Understanding the new PAYE Cap for Research & Development (R&D) Relief
For accounting periods which began on or after 1 April 2021, the claimable tax credit payment for loss-making businesses is limited to £20,000 plus 300% of its total PAYE and National Insurance Contributions. They can only claim an exemption from this cap if the business can prove it is creating or actively managing intellectual property with less than 15% of its R&D costs are subcontracted or using employees of a connected party.
We have listed some points to consider when trying to assess if this will impact you or your business:
- Purpose of the PAYE Cap on R&D – it is designed to address HMRC’s concerns around businesses abusing R&D tax relief legislation, while also limiting the amount of funds going overseas to support non-UK innovation expenditure.
- Payable Tax Credits Only – the restriction does not apply to R&D relief applied to taxable profits in the current or future accounting periods, only on the claims for payment of the 14.5% R&D tax credits. On this basis, profit-making businesses may not be materially impacted if they do not need the immediate cashflow to fund current operations. The business impacted by this PAYE cap will be start-ups or existing businesses incurring losses and wanting to request payment of the tax credit in a loss-making accounting period.
- The Exemption and it’s meaning – to create or manage intellectual property, you need to have justifiable IP such as registered patents, trademarks, registered designs, copyright, design rights, performance rights or plant breeders rights.
How the numbers work
Assuming the exemption does not apply, a business with claimable R&D expenditure of £100,000 would have a R&D claimable loss of £230,000. The PAYE Cap does not restrict the business from offsetting the losses against current or future accounting periods.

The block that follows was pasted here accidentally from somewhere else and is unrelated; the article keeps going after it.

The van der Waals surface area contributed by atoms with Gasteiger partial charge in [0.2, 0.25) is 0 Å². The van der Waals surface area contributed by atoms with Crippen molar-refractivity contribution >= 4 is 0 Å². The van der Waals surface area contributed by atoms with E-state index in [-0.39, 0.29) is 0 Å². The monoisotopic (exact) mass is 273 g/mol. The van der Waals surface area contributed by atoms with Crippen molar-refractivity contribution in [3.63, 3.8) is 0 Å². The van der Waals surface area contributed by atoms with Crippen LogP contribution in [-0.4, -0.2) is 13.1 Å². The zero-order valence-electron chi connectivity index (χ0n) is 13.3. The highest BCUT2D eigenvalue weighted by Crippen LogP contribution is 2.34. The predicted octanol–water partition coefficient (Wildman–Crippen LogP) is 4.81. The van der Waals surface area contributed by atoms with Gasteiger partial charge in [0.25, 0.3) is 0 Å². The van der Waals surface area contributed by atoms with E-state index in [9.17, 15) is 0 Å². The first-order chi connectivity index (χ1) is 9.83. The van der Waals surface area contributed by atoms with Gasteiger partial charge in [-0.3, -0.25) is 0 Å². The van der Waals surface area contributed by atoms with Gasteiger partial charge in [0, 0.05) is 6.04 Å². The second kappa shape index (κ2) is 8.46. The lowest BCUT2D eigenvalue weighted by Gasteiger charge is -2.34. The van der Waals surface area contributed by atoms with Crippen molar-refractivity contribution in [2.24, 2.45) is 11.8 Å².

However, should the business making losses wish to surrender the £230,000 for a 14.5% payable tax credit of £33,350, the PAYE/NIC Cap would need to be considered, as per the scenarios below:
- Scenario 1 – if the business’s total PAYE/NIC liability for all employees for a certain accounting period comes to £25,000 for the year, their R&D cap would be £20,000 plus (300% x £25000) at £95,000. This means that the £33,350 is easily within the threshold, so the entire tax credit would become payable
- Scenario 2 – if the business has lower PAYE/NIC bills of just £1500 for the period, their R&D cap would be £20,000 plus (300% x £1,500) at £29,500. On this basis, they would only be able to claim a tax credit payable of £29,500, leaving the remaining (£3,850 x 100/14.5) to be offset against future profits.
Below are potential points tax planning to consider but must not be relied upon in their entirety when making your decisions as other factors may apply.
- Employment Decisions and Outsourced Contractors – consider your R&D claim when making future employment decisions or deciding to use outsourced providers (particularly overseas). These rules may change your decision as it is beneficial to employ UK staff on your own PAYE Scheme.
- Start-Up Founders – if you are a start-up founder paying yourself a tiny salary or nothing at all, you might want to reconsider this strategy to ensure that you increase your PAYE/NIC cap.
- Salary & Dividends – whilst loss-making businesses cannot pay dividends, it is important to note that where a company’s innovation work is primarily conducted by founders taking a small salary followed by dividends, this could also have issues that need to be considered. Firstly, dividends cannot form part of your qualified R&D expenditure thus limiting the claim for R&D. Secondly, as dividends do not fall within your PAYE & NICs liabilities for the business, you could be restricted your PAYE/NIC cap unnecessarily.
- Cashflow vs Actual Benefit – it is important to note that when a loss-making company opts to take the 14.5% tax credit today, they are giving up offsetting the losses against a tax rate of 19% in future periods. If you are close to profitability, it might not be a sensible decision with or without this PAYE/NIC cap. From April 2023 it should also be considered that the main rate of corporation tax is going to increase from 19% to 25%, although this only gradually impacts companies with profits over £300,000 per year.